Most Men…

Most men not only bear Satan’s burden willingly in their hearts, but they become so
accustomed to it that they often do not feel it, and even imperceptibly increase it. Sometimes, however, the evil enemy increases his burden tenfold, and then they become terribly despondent and fainthearted, they murmur and blaspheme God’s name. The usual means that men of our time take to drive away their anguish are–entertainments, cards, dancing, and theatres. But such means afterwards increase still more the anguish and weariness of their hearts. If, happily, they turn to God, then the burden is removed from their heart, and they clearly see that previously the heaviest burden was lying on their heart, though frequently they did not feel it. O, how many men there are who have “forsaken [God] the Fountain of living waters, and hewed them out cisterns, broken cisterns, that can hold no [living] water”!
Men have very many such broken cisterns–nearly everybody has his own. The
broken cisterns are our hearts, our passions.
St. John of Kronstadt

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Evil Spirits…

Evil spirits bind a fallen soul with shackles of darkness. That’s why it is not in a position
to love God as much as it wants, nor have faith, nor pray as much as it would like. After all, since the fall of the first person, resistance against good has become deep-seated in us both openly and clandestinely. St. Macarius the Great

A Strange Illness…

“A strange illness has appeared in our days – the passion for distractions. Never before was there such a desire for distractions; people have forgotten how to lead a serious life for the good of others; they have no spiritual life and are bored. They exchange the profound content of a spiritual life for distractions! What madness! It is here that pastors must deploy their strength: they must re-introduce into life its lost meaning and give back to the people the knowledge of the true purpose of life.”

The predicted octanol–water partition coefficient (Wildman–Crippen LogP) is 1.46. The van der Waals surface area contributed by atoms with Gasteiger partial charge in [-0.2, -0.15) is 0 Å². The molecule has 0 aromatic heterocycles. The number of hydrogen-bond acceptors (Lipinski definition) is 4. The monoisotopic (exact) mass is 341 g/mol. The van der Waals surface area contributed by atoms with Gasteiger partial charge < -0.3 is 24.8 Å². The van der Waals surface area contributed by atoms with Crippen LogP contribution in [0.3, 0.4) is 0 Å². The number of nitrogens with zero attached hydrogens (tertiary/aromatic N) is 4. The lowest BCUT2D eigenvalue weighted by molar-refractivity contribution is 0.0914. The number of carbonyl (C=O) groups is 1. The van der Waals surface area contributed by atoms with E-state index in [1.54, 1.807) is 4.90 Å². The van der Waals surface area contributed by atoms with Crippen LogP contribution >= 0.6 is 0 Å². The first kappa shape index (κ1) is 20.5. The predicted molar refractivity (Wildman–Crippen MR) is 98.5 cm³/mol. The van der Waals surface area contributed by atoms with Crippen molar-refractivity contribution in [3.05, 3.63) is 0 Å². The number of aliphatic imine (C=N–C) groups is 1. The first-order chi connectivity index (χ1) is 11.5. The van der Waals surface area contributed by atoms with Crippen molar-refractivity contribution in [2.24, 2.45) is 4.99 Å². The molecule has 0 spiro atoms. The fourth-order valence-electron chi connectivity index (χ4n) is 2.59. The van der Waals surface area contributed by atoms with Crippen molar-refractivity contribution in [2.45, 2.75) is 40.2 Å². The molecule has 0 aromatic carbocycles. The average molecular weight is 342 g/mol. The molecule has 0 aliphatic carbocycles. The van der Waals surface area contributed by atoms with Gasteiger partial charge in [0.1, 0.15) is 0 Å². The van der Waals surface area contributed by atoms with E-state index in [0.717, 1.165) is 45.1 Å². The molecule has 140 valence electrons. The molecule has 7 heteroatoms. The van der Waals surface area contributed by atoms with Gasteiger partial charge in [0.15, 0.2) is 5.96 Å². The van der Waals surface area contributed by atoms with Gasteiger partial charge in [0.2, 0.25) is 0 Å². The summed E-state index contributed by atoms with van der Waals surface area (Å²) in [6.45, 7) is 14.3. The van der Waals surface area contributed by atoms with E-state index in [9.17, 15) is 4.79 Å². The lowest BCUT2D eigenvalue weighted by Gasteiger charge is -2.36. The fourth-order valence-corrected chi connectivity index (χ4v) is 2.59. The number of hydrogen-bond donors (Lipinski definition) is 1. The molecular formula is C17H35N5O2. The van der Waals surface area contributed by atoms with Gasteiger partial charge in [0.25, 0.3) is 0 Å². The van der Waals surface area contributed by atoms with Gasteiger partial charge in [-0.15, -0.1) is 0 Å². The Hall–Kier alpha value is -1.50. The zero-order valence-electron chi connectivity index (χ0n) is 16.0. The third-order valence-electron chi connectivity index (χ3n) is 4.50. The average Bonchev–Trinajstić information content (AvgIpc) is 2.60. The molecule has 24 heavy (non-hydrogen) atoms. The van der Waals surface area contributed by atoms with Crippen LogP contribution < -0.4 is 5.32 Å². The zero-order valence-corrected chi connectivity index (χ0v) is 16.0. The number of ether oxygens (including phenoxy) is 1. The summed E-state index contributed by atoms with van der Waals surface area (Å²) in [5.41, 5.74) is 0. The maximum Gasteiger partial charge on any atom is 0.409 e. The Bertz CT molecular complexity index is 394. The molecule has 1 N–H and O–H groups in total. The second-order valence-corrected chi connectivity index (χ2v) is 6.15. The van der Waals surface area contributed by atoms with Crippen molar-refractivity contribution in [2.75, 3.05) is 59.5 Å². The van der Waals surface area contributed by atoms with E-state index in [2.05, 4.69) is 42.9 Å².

St. John of Kronstadt

Seest Thou what fasting does…

Seest thou what fasting does: it heals illnesses, drives out demons, removes wicked thoughts, and makes the heart pure. If someone has even been seized by an impure spirit, let him know that this kind, according to the word of the Lord, “goeth not out but by prayer and fasting” (Matthew 17:21). ­ Saint Athanasius the Great.

The Lord knows…

“The Lord knows our weaknesses and He has granted us daily repentance until we die. St. John of the Ladder writes: ‘Previous habit often tyrannizes even over him who deplores it. And no wonder! The account of the judgements of God and our falls is shrouded in darkness, and it is impossible for us to comprehend it’. He says further: ‘Do not be surprised that you fall every day; do not give up, but stand your ground courageously. And assuredly the Angel who guards you will honour your patience’. St. Abba Dorotheos says: ‘A man who drinks once is not called a drunkard, nor is a person who once commits fornication called a fornicator… but only when these are habits’. According to spiritual knowledge, even punishments differ. Lenience should be shown towards a person who strives for virtue and falls, for he was not aiming at sin, but was unexpectedly tempted. But severe punishment is needed for one who does not strive for virtue so that he may come to his senses and do so. Thus your single weakness too deserves lenience; a mere trifle. More likely a touch of pride is disturbing you. ‘How could I let this happen?’ The Lord keep you.”

From the book: Christ is in Our Midst, Letters from a Russian Monk, by Fr. John.